PARADISE — The Paradise Irrigation District announced early Thursday afternoon that it would delay an online meeting scheduled for later Thursday evening.
The district said the consultants had requested a postponement until next month of the study which gives PID 23 options in the future.
One of the options is to do nothing, but the 23 options cover the district’s financial demands, potential reorganization in the town of Paradise and the South Feather River Power agency, or Del Oro folding into the PID.
It covers water transfers, infrastructure ideas, other ideas including the Paradise sewer project and financing agreements.
When the district announced the March 2 meeting, it noted that it was one of many the district wants to hold on the study project. This study is intended to help the district ensure the long-term sustainability and resilience of Paradise’s water system as it progresses in its recovery.
The state required the study of options so that the district could receive money to restore water service to its customers after the camp fire. The devastating fire cost the district nearly 90% of its customers, and state money makes water supply operations financially viable until Paradise recovers from the fire.
Residents can find the 54-page draft of the study on the PID website and offers 23 options the district can consider to stay in business.
The study says one district option is to rely on its PG&E rules to help it stay afloat.
The study says PID is still in talks with the company and wants $277 million in Camp Fire damage to its infrastructure and operations. However, it is unclear when this settlement will materialize.
According to the draft study, Paradise’s pre-fire population of 26,000 is expected to be back by 2040. Currently, the district says it serves 3,600 connections from active water resources and, using a Department of Water Resources tool, estimates this equates to 9,000 residents in Paradise. .
The study also points out that the PID is seeking grants from the Federal Emergency Management Agency to pay about $80.3 million in projects — where FEMA will pay 75% of the costs.
These projects are:
- Future Service Replacement Project
- Backflow preventers
- Water meters
- Housing boxes with automated metering infrastructure
- Main line replacement
- B Replacement of the tank
Reorganization of the agency
One of the options raised by the study, the district could benefit from potential financial advantages if it were reorganized with other agencies with strong managerial, technical and financial capacities.
Another option for the district is to combine with other agencies like the City of Paradise or the South Feather River Power agency.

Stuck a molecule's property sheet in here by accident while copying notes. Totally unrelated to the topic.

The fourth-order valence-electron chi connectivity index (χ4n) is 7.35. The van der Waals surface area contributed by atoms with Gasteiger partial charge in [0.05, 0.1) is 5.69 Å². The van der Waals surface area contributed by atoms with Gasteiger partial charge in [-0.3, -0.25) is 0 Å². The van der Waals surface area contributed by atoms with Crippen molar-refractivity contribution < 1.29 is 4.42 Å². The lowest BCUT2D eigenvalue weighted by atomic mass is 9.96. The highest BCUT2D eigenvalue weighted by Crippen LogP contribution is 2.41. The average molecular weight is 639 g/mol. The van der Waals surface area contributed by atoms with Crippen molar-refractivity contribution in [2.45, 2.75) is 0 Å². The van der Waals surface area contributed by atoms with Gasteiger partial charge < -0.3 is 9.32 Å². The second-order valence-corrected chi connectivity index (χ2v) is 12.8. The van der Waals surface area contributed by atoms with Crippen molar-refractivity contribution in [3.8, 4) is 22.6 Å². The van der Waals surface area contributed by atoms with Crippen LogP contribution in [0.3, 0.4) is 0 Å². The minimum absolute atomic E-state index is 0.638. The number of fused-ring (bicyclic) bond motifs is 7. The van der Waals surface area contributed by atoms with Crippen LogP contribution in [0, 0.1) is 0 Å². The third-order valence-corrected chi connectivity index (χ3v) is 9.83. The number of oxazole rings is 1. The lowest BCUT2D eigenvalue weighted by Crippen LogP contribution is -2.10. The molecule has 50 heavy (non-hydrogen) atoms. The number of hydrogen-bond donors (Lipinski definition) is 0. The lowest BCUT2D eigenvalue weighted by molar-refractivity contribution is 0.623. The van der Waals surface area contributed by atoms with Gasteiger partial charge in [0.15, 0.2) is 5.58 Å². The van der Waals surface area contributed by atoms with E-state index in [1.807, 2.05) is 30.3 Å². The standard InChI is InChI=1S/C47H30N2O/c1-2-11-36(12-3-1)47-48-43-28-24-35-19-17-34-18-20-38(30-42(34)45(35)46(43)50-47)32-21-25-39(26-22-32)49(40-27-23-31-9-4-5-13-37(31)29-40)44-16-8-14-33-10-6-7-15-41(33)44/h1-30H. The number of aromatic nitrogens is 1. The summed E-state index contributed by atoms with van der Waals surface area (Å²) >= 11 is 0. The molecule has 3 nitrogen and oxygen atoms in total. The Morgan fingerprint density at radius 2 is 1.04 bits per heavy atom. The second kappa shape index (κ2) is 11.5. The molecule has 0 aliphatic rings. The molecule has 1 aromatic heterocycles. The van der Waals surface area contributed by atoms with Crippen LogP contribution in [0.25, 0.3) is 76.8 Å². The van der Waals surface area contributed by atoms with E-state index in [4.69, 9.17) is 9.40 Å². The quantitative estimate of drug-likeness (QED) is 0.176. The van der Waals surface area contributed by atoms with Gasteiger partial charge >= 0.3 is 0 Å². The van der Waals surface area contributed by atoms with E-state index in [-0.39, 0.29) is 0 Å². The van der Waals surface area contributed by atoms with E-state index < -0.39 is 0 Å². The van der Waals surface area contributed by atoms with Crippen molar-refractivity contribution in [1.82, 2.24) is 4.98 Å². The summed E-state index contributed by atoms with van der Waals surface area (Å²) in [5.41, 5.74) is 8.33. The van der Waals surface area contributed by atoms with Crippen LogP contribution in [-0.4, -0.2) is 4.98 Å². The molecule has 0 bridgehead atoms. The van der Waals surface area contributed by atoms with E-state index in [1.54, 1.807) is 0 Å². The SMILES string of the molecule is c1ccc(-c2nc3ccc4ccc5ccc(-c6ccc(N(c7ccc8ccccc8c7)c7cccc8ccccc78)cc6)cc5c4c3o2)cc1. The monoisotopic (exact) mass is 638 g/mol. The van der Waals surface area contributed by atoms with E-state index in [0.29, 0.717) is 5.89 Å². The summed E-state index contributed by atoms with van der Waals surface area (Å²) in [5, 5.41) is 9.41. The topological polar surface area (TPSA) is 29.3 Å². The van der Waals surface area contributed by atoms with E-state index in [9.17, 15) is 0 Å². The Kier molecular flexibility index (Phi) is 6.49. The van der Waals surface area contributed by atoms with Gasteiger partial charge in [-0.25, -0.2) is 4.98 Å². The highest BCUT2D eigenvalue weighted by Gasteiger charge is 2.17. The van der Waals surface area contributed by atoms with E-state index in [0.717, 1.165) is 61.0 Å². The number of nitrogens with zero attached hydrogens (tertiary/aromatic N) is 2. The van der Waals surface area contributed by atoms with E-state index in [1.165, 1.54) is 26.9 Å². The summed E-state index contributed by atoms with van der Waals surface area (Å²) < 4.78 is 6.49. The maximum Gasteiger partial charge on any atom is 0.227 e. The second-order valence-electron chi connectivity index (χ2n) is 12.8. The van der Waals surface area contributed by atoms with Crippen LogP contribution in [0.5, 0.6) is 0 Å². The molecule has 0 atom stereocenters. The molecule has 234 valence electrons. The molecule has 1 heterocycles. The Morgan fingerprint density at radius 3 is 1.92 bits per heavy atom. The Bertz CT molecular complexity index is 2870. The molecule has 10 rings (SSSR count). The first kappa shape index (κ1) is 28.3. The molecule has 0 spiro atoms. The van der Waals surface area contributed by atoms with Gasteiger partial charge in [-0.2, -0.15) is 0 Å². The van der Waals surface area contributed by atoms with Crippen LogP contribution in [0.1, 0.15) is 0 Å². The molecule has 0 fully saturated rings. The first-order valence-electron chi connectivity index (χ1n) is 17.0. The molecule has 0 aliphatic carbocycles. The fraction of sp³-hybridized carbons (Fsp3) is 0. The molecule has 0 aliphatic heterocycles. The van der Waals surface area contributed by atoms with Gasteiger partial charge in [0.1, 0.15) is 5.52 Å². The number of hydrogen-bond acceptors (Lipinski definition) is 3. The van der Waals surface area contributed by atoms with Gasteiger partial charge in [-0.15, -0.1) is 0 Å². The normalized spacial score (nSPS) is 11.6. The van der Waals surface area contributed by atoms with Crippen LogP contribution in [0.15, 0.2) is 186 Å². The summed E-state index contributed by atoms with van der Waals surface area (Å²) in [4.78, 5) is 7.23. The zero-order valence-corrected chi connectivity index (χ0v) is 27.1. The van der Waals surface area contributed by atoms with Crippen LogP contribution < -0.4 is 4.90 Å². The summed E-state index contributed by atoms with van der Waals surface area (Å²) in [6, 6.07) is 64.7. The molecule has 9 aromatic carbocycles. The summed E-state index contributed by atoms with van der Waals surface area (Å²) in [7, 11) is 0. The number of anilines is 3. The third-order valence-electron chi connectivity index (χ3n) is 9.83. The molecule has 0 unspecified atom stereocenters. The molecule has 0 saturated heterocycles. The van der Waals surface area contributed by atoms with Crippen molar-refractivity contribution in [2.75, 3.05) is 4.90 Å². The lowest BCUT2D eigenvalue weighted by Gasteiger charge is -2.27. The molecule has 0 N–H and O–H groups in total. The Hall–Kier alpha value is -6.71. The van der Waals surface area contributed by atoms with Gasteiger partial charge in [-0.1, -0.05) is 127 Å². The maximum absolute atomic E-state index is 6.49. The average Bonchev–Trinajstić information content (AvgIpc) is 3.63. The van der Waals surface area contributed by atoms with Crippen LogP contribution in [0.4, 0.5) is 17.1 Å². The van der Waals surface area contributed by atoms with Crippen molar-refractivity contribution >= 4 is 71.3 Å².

The study notes that most of the district’s population is in the incorporated area of Paradise – and that combining into the city could be a good option.
“The reorganization of PID in the city of Paradise would allow both entities to leverage existing managerial and technical capabilities and existing financing, and optimize operating expenses, which would help PID overcome the financial shortfall until the return of its customers.”
The South Feather Water and Power Agency is also an option for the district.
“SFWPA is significantly larger than PID, and therefore reorganizing PID into SFWPA would allow operations to continue and deficit absorption until PID’s clientele returns,” the study said.
The draft study also mentions Del Oro Water Company which serves 6,000 connections in the Paradise Pines, Lime Saddle, Magalia and Buzztail districts surrounding Paradise.
The study indicates that “the reorganization of one of these districts or a combination of these districts would allow both entities to take advantage of existing managerial and technical capacities and to optimize operating expenses, which would help PID to overcome the financial deficit until the return of its customers”.
The draft study also deals with water transfers. This study indicates that “water transfers can provide a source of income for the PID as well as the maintenance of associated water rights during a period when the supply might otherwise be surplus to the needs of the PID”.
The study estimates that PID would have between 3,000 and 5,000 acre-feet per year available for transfer. However, it also indicates that the actual amount of water available will be calculated during the assessment process, taking into account three geography-based transport types available for the PID.